Something is stirring in the sleepy, stockbroker-belt Surrey market town of Dorking. And if the Wanderers team managed by founder, chairman and former player Marc White clinch a debut appearance in the first round proper of the FA Cup this weekend it will mark another incredible milestone in a 22-year journey.
Back in 1999, city advertising executive White, a Wimbledon fan in his mid-twenties disillusioned by the prospect of relegation and eventual relocation, formed a knockabout park-football team with a group of friends. They all chipped in a fiver a week for the £50 pitch hire, and the odyssey began.
Now, 12 promotions in 19 completed seasons later, the part-time team that White has managed every step of the way find themselves in the Conference South – which they actually led at the time the season was cancelled due to Covid in 2020-21.
And for a man who has washed the kit, hung the nets and dug trenches at the various ‘homes’ from fields with no water or power to the current 3,000-capacity Meadowbank ground, victory against more experienced FA Cup campaigners Hayes and Yeading in the fourth and final qualifying round would represent something incredibly special.
Dorking’s path can be tracked both through the leagues and also by the upgrades in infrastructure demanded as they have moved up the pyramid. In the first instance that was a rope around the pitch. Then came a fixed barrier, electricity, floodlights and finally seats.
White’s merry band started in the Crawley and District League, and from there it was the West Sussex League and then the Sussex County League before graduating to the even higher level. And with the club now in a different stratosphere from those carefree early days, the notion of having to take some coaching badges is finally starting to kick in.
White explains: “I have been the manager from day one as well as being a player back then - but I haven’t done any coaching badges. I honestly don’t know at what level I might need them! In business I had a leadership role at a young age in advertising, and being a football nut and a decent player as a lad the two combined in the manager role.
“I do think that being a football manager is 80 per cent man-management and decision-making, and then of course I surround myself with a team of coaches, scouts and physios.
“With things in the dark Selhurst Park days for Wimbledon, we just decided to do it and form a club. Eventually I left the city and set up my own marketing business, allowing me to give time to the football club. But that has swung. The club used to be 10 per cent of my time, now it’s about 80.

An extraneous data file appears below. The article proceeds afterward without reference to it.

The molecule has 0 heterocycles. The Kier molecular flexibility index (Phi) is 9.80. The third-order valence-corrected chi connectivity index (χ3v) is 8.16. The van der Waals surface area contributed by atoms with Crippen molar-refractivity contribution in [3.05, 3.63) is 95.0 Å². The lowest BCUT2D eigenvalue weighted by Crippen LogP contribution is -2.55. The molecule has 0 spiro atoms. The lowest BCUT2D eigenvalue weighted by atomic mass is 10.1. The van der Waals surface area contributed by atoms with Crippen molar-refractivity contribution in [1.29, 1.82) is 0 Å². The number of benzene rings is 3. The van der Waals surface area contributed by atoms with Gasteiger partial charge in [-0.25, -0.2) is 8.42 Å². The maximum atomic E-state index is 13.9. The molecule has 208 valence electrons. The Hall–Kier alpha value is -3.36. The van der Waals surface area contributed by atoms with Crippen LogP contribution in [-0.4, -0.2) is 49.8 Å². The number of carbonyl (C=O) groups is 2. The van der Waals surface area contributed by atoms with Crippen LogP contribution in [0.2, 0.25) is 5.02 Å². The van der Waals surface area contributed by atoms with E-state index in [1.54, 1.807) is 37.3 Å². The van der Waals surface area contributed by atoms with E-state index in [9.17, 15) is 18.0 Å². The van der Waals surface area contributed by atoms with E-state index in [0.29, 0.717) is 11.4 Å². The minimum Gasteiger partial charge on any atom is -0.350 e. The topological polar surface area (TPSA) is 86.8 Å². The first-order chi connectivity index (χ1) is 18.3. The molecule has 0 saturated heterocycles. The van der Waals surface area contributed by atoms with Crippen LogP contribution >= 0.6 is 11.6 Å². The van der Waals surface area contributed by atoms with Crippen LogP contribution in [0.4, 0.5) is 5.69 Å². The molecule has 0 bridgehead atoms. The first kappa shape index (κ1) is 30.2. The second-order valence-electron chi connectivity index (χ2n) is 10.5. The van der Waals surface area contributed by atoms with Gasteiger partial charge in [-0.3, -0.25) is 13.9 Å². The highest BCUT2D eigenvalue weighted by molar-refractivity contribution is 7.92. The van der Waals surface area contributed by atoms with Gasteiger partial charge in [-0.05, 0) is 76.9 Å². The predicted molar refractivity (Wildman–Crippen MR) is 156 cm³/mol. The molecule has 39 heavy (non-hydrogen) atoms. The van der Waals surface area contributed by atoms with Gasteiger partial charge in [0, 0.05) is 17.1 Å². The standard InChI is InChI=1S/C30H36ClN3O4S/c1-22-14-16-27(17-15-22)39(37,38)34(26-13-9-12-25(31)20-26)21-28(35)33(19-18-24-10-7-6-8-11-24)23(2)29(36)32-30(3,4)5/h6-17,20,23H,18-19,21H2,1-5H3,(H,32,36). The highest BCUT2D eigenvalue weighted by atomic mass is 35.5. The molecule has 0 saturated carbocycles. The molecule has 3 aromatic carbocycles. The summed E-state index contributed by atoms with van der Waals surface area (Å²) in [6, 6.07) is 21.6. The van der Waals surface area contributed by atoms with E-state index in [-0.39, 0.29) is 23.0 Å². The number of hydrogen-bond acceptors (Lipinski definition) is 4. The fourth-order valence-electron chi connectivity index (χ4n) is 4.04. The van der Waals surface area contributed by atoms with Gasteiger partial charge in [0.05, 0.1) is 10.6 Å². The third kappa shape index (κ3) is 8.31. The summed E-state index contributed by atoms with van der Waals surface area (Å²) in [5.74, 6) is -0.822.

“Everything is down to a tremendous group of people, and I don’t think there is much I personally haven’t done. I used to take my two young daughters along to wash the kit. I’ve put the rope round the pitch, we had to dig a trench at Westhumble, near Box Hill - so you went down a foot and it was pure chalk. Digging was a nightmare.
“And really the only reason I am still involved is because of the success. Even at non-league level people only tend to associate success with huge money invested. That isn’t the case here.
“Fans and local volunteers and businesses have been terrific, we have around 65 partners. The first company involved lent us a rope to go around the pitch, we couldn’t afford it. There was fundraising for floodlights and we had to dig a 300m trench at our first ground.
“And really it has all been done without much of a plan, we just dealt with what was in front of us. It has been bloody tough, insanely tough, to get where we are. Of course, last season we were top of the Conference South when it got cancelled, that would have been the ultimate fairytale to reach the National Conference.
“And we would have had to go full-time, it would be a big change. We have still only bought two players to this day. The dream was always getting to the National Conference and then the Football League, but with the injuries we have had this season I’d probably settle for a first appearance in the FA Cup first round. That would give us some recognition for what has happened here.”
One of those two players for whom actual money was paid was striker Jason Prior, a 32-year-old stalwart of non-league who cost £15,000 funded largely by sponsorship. He has helped fire the club to two more promotions.
Prior, who once had a three-week trial with Premier League Newcastle United and saw his Football League dream shattered by injury after a move to AFC Wimbledon, knows only that he has scored “somewhere between 200 and 300 goals”, and also has unfinished business with the FA Cup.
Prior says: “I thought the Newcastle trial went really well and was disappointed not to get a deal playing with the Under-23s. Then I got the move to AFC Wimbledon and in something like my third start I got the hammer blow of a double leg break. That sort of stopped things in their tracks.
“My FA Cup memories aren’t great either. I have never got to the first round proper. And my one time in the fourth qualifying round while at Bognor we lost 2-1 away at Wealdstone and I missed two penalties. So I’m hoping for better this time.”
Images courtesy of Dorking Wanderers